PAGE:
I do believe there should be laws put in place to prevent not only illegal immigration, but also careful vetting for lawful immigration just like what we had. We worked so hard to earn our U.S. citizenship, and that's why we honor it very much. Why shouldn't everybody else?"
5. Hamody Jasim, a 31-year-old terrorism expert and former asset for U.S. intelligence, emigrated from Iraq in 2010:
"In Iraq, we had Al-Qaeda coming into our country because our border wasn't secure at all. If your borders aren't secure, it makes it a lot easier for your enemy to come in and take advantage of that. In Iraq, we are bordered by Syria and other nations that create so much chaos.
Mexico is already not difficult to come through. Everyone wants to come to the U.S: we need to make sure they are able to do that, but be safe at the same time. We are the number-one target in the world."
6. Aly Taylor, a 29-year-old corporate sales manager, emigrated from Mexico in 1998:
"The U.S. has more illegal immigrants than any other country in the world. There is a better way to handle migration and encourage respect for the laws of the land and maintain great diversity.
The U.S. should embrace a talent-based migration system where we find ways to encourage and enable legal migration to those who can bring high talent and skills.
At the same time, the U.S. should tighten up borders as every other nation has in order to protect its citizens and keep illegal immigrants out."
7. Brad Tonkin, a 32-year-old counterterrorism SME and intelligence and security consultant, emigrated from Australia in 2012:
"Firstly, after living in Mexico for the better part of a year, I absolutely understand — nor blame them — for wanting to improve their families' lives by any means necessary. But the big picture is, that it is still wrong.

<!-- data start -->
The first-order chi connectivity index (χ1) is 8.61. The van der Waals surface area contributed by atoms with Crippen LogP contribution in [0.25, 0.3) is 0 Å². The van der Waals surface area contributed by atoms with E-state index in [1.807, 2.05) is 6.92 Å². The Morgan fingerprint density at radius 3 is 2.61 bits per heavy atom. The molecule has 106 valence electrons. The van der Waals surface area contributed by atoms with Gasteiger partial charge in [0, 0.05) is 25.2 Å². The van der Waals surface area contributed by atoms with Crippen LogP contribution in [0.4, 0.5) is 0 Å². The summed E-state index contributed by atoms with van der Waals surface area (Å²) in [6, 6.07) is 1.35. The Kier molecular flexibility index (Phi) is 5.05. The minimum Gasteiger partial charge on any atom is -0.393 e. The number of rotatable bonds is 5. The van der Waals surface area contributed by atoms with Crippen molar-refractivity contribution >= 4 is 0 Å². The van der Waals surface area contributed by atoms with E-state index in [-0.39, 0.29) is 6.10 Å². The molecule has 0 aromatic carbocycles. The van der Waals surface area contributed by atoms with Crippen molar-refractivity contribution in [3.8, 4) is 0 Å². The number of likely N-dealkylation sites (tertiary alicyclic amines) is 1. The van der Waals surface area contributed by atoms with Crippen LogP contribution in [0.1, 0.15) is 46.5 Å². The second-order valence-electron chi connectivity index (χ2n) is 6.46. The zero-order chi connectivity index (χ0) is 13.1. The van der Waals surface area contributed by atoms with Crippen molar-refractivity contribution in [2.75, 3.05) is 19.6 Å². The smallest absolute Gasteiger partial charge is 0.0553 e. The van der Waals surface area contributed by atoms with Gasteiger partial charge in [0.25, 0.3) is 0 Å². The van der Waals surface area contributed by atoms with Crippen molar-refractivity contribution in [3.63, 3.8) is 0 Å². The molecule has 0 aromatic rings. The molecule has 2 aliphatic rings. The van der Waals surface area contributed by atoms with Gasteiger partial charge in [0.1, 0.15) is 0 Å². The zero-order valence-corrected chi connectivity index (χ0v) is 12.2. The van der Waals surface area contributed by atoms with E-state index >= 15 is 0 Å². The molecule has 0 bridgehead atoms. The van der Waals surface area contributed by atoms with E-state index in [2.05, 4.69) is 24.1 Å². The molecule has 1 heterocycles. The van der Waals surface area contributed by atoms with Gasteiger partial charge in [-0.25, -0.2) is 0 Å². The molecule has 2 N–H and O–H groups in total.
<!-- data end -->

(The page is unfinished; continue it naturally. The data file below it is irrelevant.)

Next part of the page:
As someone who came here legally, I was put in a position of having to wait two years from paperwork being submitted to legal status change because of immigration backlog due to illegals being processed.
But even if this wasn't the case — with the legitimate and serious threats from different factions around the world — having open borders is a sure way to invite these threats into our backyard and it increases the risk of attack on home soil considerably. The attacks in France, Germany, and Belgium reflect the risks of undocumented immigration."
8. Vika Mukha, a 24-year-old legal assistant, emigrated from Belarus in 1992:
"First off, for the sake of order in a country, a nation and its tax paying citizens can only host and welcome so many people at a time.
I immigrated on March 25, 1992. I was eight months old when we moved here. My aunt and uncle just moved to the States last May, nine years after they applied to be reunited with their parents in America. So, it's unfortunate that people who do it legally have to wait even longer and get less support upon arrival than the illegals."
9. Michael Scheele, a 45-year-old technology industry marketer, emigrated from Japan in 1972:
"I led the class of newly-naturalized citizens in the Pledge of Allegiance after we all took the Oath of Allegiance in 1978. The United States is the only nation founded on a good idea — that individuals are free and the government is limited.